Preliminary Study of the Reproductive Biology of the endangered Varronia bellonis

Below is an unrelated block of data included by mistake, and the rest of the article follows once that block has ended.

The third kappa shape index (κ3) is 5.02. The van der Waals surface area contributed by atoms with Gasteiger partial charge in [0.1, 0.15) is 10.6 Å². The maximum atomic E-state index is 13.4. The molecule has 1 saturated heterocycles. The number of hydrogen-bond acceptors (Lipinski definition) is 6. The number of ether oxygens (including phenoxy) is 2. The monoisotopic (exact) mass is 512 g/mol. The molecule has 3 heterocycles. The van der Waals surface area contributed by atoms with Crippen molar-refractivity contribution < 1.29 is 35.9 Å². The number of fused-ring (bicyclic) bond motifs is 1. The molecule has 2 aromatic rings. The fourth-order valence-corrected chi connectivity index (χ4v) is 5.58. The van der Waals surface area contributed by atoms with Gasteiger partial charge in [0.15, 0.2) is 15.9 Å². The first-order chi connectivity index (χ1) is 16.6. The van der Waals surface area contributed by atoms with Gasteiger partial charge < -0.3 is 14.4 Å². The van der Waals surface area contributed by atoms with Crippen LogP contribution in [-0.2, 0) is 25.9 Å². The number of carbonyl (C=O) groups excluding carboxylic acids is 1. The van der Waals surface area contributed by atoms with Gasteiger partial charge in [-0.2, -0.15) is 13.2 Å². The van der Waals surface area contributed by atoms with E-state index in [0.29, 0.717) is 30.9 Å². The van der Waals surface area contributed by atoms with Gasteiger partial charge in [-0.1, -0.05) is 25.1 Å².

Varronia bellonis is a critically endangered shrub that is endemic to the archipelago of Puerto Rico. Mostly due to loss of habitat caused by urban development and deforestation, it is currently restricted to the serpentine and karst forests. Since its designation as an endangered species, not much has been studied about its reproduction in terms of flower production, pollination, and dispersion. In order to recover this species, it is essential to fill these information gaps. This project seeks to gain insight into the reproductive biology of V. bellonis and determine the role of the two different flower morphology (pin and thrum) that are on present on this species. We documented potential pollinators, using camera traps, on 50 tagged V. bellonis plants between November 2018 and February 2019. Insects were the group that was most actively visiting both types of flowers during the study period. We were also able to see that flowers with the pin morphology (28% of the study plants) were successfully producing mature fruits, which were collected for future captivity projects. Thrum flowers started to form fruit, but we never see them mature. With the knowledge obtained from this study, we will have a better understanding of the reproductive biology of this struggling species and, hopefully, aid in the design of new conservation strategies.